Where can the measures against rare diseases be viewed?

The European Union Committee of Experts on Rare Diseases provides information. How the countries of Europe want to get a grip on rare diseases can be read on the website of the European Commission.

Research problems

Rare diseases make it difficult to research them scientifically because they are rare. This means that there are only a few affected people who live far apart - a hurdle for studies. At the same time, there are only a few researchers who are working specifically on one of these diseases and could create such studies.

A challenge

The rarity of each disease means a special challenge for everyone involved: for those affected, relatives, medical staff, therapy and care.

Orphan drugs

Medically, rare diseases are called orphans, orphans, because they are the “orphans” of medicine. Medicines for these diseases are of no economic interest, so there are national laws to promote their development. For example, companies that produce them get privileges to approve and market them.

For example acromegaly

Some rare diseases are also bizarre diseases. In the case of acromegaly, the hands and feet (acre) enlarge. In a few years, feet will grow rapidly, as will fingers and hands. Because of the extreme growth, those affected hurt their joints, they sweat profusely. The tissues of the soft parts and the bones grow, on the limbs as well as on the face. The sufferers have plump lips, their noses look swollen, the face forms a forehead bump, the tongue grows so much that the language of those affected is often difficult to understand. Increased blood pressure and disturbed sugar metabolism are added. Due to the growth in the nose and throat, breathing temporarily stops during sleep. Until now, the disease can only be treated surgically and belongs in the hands of experienced neurosurgeons.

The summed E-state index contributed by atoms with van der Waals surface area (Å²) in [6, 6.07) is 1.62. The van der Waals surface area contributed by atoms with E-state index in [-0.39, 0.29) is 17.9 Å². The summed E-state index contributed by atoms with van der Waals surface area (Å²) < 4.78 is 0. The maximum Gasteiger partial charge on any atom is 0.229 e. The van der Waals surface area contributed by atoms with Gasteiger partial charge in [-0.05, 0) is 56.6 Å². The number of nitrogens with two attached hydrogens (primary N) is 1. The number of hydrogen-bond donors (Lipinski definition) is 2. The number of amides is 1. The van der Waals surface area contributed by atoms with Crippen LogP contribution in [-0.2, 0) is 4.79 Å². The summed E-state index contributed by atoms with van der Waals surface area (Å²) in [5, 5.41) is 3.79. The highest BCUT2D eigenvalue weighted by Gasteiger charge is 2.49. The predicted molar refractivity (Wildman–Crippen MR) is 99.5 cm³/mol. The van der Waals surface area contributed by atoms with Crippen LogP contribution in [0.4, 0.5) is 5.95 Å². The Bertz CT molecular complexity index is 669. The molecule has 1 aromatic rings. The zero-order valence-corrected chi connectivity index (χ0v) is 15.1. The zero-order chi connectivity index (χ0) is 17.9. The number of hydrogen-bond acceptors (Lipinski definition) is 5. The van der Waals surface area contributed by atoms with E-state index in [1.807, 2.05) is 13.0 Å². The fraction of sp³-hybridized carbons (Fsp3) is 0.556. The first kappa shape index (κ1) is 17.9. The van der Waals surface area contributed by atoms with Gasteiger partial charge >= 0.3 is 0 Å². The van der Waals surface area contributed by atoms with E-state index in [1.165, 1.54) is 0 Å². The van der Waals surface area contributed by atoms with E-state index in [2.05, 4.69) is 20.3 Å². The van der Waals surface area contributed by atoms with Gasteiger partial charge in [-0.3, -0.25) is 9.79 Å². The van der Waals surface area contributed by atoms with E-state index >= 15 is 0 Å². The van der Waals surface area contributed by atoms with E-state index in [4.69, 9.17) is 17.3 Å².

For example the "Dancing Eye Syndrome"

Dancing Eyes - Dancing Feet Syndrome, in German Kinsbourne syndrome, occurs as a result of certain tumors, for example in broncial carcinoma, in children with a neuroblastoma. In children who suffer from the disease, the eyes move uncontrollably, as do the limbs. One guess is that it is initially a body's defense against the tumor - however, the antibodies also damage the nervous system.

For example, the Kabuki syndrome

This phenomenon takes its name from traditional theater in Japan. The facial expression of those affected allegedly resembles the make-up of the actors. This expression is determined in the disease by malformations of the ear cups and eyelids, high eyebrows, long eyelashes and a sunken tip of the nose. Sufferers often have congenital heart defects, anomalies in the bone structure such as bent spine on the side or bent limbs. Symptoms include seizures, blurred vision, and hearing loss. (Dr. Utz Anhalt)

Author and source information

Video: Living with Psoriatic Arthritis - Dr Laura Durcan (May 2022).


  1. Oswald

    There is something in this. Thank you for your help in this matter, the simpler the better ...

  2. Pit

    Thanks for the news! I was just thinking about it! By the way, Happy New Year to all of you;)

  3. Lancdon